Piece By Piece
This post was originally written in 2013 and is moved here from my old blog. The moving process begins albeit ever so slowly.
“To be bitter is to attribute intent and personality to the formless, infinite, unchanging and unchangeable void. We drift on a chartless, resistless sea. Let us sing when we can, and forget the rest..”
― H.P. Lovecraft
I cried today because I threw away a covered tin that was originally filled with little wrapped sweets. I used to have dozens of tins of varied sizes and colors. You know the ones I mean, the kind that those Danish Butter Cookies that people who want to give you a gift but don’t know you very well or know what you like tend to give at Christmas. You save them to give away your own homemade baked goods during the holidays. Holding up the Cadbury’s Heroes Tin, I looked at John and asked, “Do you think I should just throw this away? I mean, I guess with these hands I’m never going to make Christmas cookies by the dozens again, am I?” He said, “Oh throw the damned thing away. Throw them all away. Who cares? We’ll buy cookies.” So I threw the tin in all of it’s shiny gaudy purple Cadbury’s Heroes glory into the kitchen trash can. And then I cried a little.
It’s hard to explain to regular people why I cried. I cried because throwing away that stupid tin I dragged all the way back from England wasn’t about the tin. It wasn’t even about the cookies. I cried because every so often some really little thing like throwing away the tin sneaks up and slaps me in the face, reminding me that I have a handicap. Most of the time, I’m pretty unaware of it. Well no, let me rephrase that…most of the time I refuse to acknowledge, even to myself, that I have anything wrong with me.
I can’t do up buttons or zippers. When I want to go to the bathroom, I have to ask someone to do the zippering and buttoning for me. People say, “Why don’t you wear pants with elastic waistbands?” I can’t write anymore. I am down to typing with two fingers. People say, “why don’t you just make an X on your checks?” “Why don’t you get Dragon Speak for the computer?” There are so many small motor things I can no longer do. The list is huge. Just imagine going through your day wearing mittens. And then, just imagine, if you’ve been right-handed for almost fifty years, having to retrain your brain to recognize that you are now left-handed and to send all messages to what used to be “the wrong hand.”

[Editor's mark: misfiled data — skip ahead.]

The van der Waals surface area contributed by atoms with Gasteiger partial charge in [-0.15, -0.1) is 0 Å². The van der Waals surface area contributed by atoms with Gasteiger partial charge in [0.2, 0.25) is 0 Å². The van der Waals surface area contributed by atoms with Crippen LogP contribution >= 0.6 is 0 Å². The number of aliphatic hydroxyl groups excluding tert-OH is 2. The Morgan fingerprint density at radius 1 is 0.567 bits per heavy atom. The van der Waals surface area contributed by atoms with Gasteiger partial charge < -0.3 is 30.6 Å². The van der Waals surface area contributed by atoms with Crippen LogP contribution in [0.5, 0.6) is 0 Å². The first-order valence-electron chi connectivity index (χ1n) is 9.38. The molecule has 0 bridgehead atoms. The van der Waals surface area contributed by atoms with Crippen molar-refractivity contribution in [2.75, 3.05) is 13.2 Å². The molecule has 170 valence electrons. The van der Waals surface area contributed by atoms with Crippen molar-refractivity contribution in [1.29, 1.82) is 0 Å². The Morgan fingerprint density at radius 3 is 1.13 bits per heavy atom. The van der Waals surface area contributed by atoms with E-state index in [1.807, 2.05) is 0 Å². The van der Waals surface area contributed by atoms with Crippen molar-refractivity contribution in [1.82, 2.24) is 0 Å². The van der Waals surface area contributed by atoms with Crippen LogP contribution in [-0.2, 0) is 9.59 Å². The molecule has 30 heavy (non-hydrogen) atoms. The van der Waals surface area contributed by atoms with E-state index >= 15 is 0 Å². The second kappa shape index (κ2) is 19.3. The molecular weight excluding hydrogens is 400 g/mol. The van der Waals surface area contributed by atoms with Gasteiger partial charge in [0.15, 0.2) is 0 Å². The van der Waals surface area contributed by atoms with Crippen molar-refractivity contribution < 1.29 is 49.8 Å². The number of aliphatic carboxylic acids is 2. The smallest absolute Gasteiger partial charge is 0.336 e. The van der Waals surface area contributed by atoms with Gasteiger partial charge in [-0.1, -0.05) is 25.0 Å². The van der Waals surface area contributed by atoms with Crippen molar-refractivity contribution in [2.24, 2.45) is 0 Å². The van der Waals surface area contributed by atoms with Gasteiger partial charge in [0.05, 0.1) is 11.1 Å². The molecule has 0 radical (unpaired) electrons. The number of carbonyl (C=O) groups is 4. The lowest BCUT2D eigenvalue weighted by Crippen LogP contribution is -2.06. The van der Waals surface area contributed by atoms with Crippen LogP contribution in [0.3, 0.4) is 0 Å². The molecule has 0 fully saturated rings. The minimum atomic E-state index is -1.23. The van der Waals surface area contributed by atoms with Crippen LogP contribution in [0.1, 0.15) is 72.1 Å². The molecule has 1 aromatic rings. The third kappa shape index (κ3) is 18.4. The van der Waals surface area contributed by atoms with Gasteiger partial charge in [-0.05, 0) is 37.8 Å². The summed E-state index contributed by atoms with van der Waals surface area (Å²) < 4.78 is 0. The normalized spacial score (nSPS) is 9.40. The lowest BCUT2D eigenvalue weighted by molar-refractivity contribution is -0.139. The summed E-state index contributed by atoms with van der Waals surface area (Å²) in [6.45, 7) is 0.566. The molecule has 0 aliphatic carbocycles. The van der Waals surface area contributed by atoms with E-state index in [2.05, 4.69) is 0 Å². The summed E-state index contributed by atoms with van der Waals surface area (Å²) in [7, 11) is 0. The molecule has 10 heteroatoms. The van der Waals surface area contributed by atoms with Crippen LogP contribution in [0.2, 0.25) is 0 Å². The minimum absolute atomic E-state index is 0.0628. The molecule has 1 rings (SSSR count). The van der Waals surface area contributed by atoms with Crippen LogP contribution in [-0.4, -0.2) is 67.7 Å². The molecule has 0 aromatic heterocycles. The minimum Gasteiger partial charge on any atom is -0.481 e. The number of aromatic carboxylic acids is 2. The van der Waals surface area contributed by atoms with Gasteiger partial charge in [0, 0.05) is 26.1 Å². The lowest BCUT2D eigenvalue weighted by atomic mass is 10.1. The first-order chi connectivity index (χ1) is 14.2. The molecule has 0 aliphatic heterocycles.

What I have learned is this. I won’t wear elastic waist pants because that’s not a style choice I’d make if I didn’t have these hands. I won’t make an X instead of struggling to sign my name because I used to have beautiful writing. And, for Chrissakes, I used to teach cursive handwriting, beautiful, perfect Zaner-Bloser penmanship. I’m not ready to make only one letter of the alphabet to represent Me, Dana. I’m more than that. I am unique; and, by the way, so are YOU. We’re more than any X can signify. I won’t use Dragon Speak on this computer until there is absolutely no other way for me to have written communication, no other way for me to stay in touch via email or to mess around on Facebook or do this sometimes neglected but always loved little blog of mine.
I guess the bottom line is this…I will persevere until I just can’t. I’ve learned humility since that diagnosis of Multifocal Motor Neuropathy fourteen years ago. As the disease has slowly progressed, I’ve learned to ask for help. Learning that was such a huge huge psychological obstacle for me to overcome. Asking for help goes against my stubborn, independent nature. But, I did learn to ask for help and in doing so I learned how very wonderful my fellow humans are, how pleased people are to be asked, how good it makes others feel to help someone in need. I guess one day, I’ll wear those ugly old lady stretch pants. And, one day I’ll do Dagon Speak, but you won’t know it. That’s part of the beauty of cyberspace, we’re all perfect here. Look at Stephen Hawking and his exquisite mind. He’s a superstar in pixels.
Until any of those days come though, I am remaining stubborn and hard-headed. I believe that every time I give something up because I have a handicap, because whatever it is frustrating me, because it’s too hard or because I have to find a new way of doing it or because I have to ask for help, every time I hesitate or give up doing it, I am giving up a piece of me, a piece of myself and what I like and what I do and what I want to do for others that gives both them and me pleasure. Pretty soon, I am afraid that if I do the giving up often enough, sliver by sliver, piece by piece, there won’t be any of me left. I’ll dissolve into nothingness and disappear. I don’t want that to happen.
All that being said, the final thing I wish to say is that none of you are getting Christmas cookies from me this year…deal with it.
“Each handicap is like a hurdle in a steeplechase, and when you ride up to it, if you throw your heart over, the horse will go along, too.”
- Lawrence Bixby
Last updated March 29, 2020